At 8 years of age in year 3 with Mrs Finlayson, we were taking a lesson on ancestors. She had a copy of the passenger list of the convicts from the First Fleet. This was 11 ships full of largely petty criminals arriving in Botany Bay in 1788 to colonize Australia. All the eager youngsters put up their hand for their teacher to trace their ‘ancestor’ based on last name. I didn’t get picked. Actually I didn’t really fit in. Everyone was blonde haired, blue eyed with easy to pronounce names. James, Amy, Sarah, Grant, Mark. I had dark hair, dark eyes and definitely not white skin. Back in those days kids used to throw dirt at us, call us names during weekly ‘little athletics.’ I don’t remember that but my mum does.

Fast forward to mid teenage years and the only thing I wanted to do was play my sports. I was good at it, no one interfered with me and it was my escape in so many ways. It was a time of discovering self and identity. My mum would remind us “you don’t know what kind of family you’re from” but I didn’t really care. All I wanted to do was listen to the top 40 hits on the radio and be ready to push down ‘record’ on the tape deck, play hockey and be cool.

And then I went on holiday to Turkey by myself in 2004 after everyone around me seemed to be singing praises of this country, and everything changed. My previous memories of Turkey were going to relatives houses, eating a lot of food, wandering at will and having a freedom your parents would never give you at home. But this Turkey I saw was like waking up to the Mediterranean sea on a summers day. Captivating, beautiful, shiny and deep. Shortly after, I bought a one way ticket to Ankara, (I was living in New York at the time) determined to stay just 2 years. That became 6 years and began what some of my friends call an obsession with all things Ottoman. That may not be accurate but that time did lead to finding out who I am and where I come from.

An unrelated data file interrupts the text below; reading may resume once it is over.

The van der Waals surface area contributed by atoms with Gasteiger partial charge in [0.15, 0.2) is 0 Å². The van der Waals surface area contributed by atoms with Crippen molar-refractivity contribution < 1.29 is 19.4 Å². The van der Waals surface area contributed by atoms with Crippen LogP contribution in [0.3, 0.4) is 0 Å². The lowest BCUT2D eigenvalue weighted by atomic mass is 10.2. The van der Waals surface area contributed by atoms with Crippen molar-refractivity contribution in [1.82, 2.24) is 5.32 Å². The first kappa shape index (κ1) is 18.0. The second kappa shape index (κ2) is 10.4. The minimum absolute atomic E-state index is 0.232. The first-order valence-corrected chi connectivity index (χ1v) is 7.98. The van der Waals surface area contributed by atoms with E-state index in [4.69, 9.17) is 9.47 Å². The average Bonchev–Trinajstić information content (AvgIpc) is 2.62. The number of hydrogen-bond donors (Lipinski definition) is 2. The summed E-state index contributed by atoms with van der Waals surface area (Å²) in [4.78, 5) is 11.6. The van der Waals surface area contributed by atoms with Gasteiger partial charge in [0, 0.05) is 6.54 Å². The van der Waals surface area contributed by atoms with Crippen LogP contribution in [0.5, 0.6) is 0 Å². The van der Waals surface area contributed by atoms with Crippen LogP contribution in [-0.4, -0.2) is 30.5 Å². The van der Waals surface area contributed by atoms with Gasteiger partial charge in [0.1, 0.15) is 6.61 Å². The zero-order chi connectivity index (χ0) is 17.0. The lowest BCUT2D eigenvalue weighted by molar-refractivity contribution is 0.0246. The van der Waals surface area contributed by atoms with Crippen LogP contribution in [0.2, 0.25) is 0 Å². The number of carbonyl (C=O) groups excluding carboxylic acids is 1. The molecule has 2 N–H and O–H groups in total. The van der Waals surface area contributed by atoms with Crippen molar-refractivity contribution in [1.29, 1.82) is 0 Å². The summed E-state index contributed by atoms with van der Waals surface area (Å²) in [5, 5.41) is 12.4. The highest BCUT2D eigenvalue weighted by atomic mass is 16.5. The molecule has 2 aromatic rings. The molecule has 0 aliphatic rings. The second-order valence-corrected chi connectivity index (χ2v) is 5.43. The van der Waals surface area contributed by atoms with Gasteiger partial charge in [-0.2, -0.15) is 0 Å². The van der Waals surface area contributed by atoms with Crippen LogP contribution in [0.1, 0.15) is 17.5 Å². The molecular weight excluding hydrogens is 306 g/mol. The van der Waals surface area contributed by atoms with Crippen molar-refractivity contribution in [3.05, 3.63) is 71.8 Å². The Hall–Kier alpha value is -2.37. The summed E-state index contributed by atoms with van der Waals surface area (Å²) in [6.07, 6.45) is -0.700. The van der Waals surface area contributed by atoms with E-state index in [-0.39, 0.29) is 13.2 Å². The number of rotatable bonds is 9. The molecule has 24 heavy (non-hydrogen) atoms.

Sultan Murad IV

Sultan Murad IV
Portrait on display at the Military Museum, Istanbul

It turns out our first ancestor, the first “Dogramaci” was treasurer to Sultan Murad IV during the Baghdad campaign in 1638. Dogramaci Kara Mehmet ended up staying in what is now Iraq, or then Ottoman territory. This is why its difficult to answer the question ‘where are you from?’ What do I say? Iraq? I’m not Iraqi. Turkey? But I’m not from the borders of contemporary Turkey. Australia? I was born there but I’m not from there. I still get puzzled looks if I volunteer that answer. If I tell people I’m Ottoman, most won’t understand, some will think you are a snob and very few others give you a reassuring smile and nod.

What is certain is that my family is almost 400 years old. Down the line, the family is known mainly for my great uncle (Ihsan) and aunt (Emel), and their father, Ali who was a Pasha(Governor) during Ottoman rule, then after the end of the empire, a Senator in the Iraqi parliament. History became real and that depth and captivation of famliy started to take meaning. When you discover that you are connected to something far greater than just one or two generations, for me at least it inspired a sense of ownership and preservation. There are enough connections to places, relics as well as conduct transmitted down the line. Everyone speaks multiple languages, puts a premium on education and diplomatic connections are effervescent. So next time I’m chasing dreams and a past in Jerusalem, Bursa, Rhodes or Istanbul, or when I start telling Ottoman stories about palaces, mosques, people and places, you’ll understand why.